When Jack the Ripper first prowled the streets of London, an evening newspaper commented that his crimes were as ghastly as those committed by Eliza Grimwood's murderer fifty years earlier. Hers is arguably the most infamous and brutal of all nineteenth-century London killings. Eliza was a high-class prostitute, and on 26 May 1838, following an evening at the theatre, she brought a client back to her home in Waterloo Road. The morning after, she was found with her throat cut and her abdomen viciously ripped . The client was nowhere to be seen.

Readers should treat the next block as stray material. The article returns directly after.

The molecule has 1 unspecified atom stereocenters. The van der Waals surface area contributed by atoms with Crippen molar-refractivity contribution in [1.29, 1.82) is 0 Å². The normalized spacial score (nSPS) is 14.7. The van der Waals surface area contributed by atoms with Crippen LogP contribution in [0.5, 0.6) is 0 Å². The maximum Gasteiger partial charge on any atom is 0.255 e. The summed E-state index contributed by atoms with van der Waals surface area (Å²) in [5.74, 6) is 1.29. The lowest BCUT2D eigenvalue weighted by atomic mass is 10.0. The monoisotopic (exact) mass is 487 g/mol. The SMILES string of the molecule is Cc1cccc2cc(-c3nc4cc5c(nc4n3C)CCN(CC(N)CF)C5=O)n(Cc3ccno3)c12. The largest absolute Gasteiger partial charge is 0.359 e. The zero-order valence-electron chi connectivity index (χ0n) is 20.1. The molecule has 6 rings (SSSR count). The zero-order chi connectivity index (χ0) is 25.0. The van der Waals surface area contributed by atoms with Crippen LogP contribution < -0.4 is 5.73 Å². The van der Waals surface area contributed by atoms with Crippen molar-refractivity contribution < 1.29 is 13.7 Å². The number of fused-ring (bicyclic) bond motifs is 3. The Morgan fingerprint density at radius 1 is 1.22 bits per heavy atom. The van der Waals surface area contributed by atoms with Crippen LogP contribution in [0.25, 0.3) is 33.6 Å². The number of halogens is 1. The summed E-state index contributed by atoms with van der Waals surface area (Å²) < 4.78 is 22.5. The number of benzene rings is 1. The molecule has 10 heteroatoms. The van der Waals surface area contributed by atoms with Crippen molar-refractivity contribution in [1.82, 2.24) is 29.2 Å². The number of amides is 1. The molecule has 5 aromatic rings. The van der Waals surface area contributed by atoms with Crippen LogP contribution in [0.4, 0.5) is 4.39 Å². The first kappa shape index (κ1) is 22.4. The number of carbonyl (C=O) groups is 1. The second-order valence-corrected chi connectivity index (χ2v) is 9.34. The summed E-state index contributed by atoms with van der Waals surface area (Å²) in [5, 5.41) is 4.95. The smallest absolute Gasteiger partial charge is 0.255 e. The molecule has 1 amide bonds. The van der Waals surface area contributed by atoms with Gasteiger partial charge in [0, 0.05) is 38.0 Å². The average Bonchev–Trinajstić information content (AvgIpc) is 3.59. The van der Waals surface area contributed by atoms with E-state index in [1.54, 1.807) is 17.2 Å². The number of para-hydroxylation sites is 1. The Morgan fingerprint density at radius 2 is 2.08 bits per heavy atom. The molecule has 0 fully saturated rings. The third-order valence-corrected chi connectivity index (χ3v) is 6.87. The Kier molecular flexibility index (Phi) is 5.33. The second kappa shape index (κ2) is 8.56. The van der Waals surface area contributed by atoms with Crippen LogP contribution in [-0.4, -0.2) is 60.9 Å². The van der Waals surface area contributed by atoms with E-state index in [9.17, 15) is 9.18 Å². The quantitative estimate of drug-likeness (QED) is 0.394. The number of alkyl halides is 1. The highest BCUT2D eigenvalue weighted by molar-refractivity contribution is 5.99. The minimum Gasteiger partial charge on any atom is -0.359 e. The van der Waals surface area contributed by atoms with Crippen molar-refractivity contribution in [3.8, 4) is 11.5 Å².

Unusually for a crime of this early period, the diary of the police officer leading the investigation has been preserved for posterity, and Jan Bondeson takes full advantage of this unique access to a Victorian murder inquiry. Skilfully dissecting what evidence remains, he links this murder with a series of other opportunist early Victorian slayings, and, in putting forward a credible new suspect, concludes that the Ripper of Waterloo Road was, in fact, a serial killer claiming as many as four victims.
Publisher: The History Press